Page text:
A federal report released last week says near-record snowpack in the Colorado River Basin could raise the elevation of Lake Mead by more than 20 feet by the end of the year, providing a critical opportunity for water agencies to improve long-term management of the river.
The U.S. Bureau of Reclamation’s report shows vastly improved hydrological conditions are also expected to raise the water level in Lake Powell by more than 50 feet. California relies heavily on lakes Powell and Mead for water, as do Arizona and Nevada.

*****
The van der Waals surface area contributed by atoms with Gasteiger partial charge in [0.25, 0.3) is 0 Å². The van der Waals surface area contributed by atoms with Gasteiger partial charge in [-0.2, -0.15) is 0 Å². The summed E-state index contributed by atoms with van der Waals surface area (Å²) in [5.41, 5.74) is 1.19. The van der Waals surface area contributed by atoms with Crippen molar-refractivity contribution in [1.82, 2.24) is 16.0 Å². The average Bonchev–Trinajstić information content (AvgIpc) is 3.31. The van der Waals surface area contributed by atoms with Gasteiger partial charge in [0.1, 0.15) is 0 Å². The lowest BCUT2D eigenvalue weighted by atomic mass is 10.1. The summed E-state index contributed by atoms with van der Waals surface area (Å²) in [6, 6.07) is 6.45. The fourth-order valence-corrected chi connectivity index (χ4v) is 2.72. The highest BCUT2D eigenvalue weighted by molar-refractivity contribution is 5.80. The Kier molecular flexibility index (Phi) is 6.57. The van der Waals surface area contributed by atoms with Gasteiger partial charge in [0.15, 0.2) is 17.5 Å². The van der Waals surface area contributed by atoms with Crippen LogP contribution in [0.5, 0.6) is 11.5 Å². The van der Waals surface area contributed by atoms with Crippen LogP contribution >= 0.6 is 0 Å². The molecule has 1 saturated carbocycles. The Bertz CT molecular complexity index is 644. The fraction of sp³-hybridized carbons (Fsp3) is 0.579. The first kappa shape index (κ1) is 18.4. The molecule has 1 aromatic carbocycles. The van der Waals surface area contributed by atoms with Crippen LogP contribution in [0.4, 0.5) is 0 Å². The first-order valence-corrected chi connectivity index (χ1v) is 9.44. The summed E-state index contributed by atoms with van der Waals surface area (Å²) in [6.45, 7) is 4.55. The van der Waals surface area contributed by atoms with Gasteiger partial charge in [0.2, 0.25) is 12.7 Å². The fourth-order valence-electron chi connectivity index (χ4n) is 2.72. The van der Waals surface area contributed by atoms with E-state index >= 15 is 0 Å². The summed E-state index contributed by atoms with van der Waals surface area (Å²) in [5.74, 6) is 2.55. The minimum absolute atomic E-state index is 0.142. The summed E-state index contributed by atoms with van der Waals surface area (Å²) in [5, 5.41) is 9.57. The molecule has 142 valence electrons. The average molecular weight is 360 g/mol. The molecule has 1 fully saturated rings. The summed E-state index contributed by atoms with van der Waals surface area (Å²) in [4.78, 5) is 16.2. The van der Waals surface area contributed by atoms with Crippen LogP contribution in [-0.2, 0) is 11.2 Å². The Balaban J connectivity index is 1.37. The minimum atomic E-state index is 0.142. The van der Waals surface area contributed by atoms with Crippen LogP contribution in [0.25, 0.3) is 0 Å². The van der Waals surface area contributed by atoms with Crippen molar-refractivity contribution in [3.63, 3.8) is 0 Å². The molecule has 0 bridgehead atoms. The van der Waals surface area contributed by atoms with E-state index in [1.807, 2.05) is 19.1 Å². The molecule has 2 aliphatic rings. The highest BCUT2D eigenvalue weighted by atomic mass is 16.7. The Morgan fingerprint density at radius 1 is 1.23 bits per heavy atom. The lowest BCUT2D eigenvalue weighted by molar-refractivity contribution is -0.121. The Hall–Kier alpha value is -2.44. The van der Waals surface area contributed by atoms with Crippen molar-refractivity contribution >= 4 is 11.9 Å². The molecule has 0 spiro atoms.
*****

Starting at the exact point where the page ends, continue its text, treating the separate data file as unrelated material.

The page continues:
In its annual “24-Month Study,” Reclamation addresses changing conditions on the Colorado River and forecasts operations for the river system’s reservoirs for the following two years. The report projects the above-average snowpack will help recharge the Colorado River. Up to 9.5 million acre-feet of water is expected to be released this year from Glen Canyon Dam into Lake Mead, an increase of 2.5 million acre-feet. That water could increase Lake Mead’s water level by more than 20 feet and break years of declines in the reservoir’s levels. Actual water releases into Lake Mead will be adjusted based on the observed inflow in Lake Powell.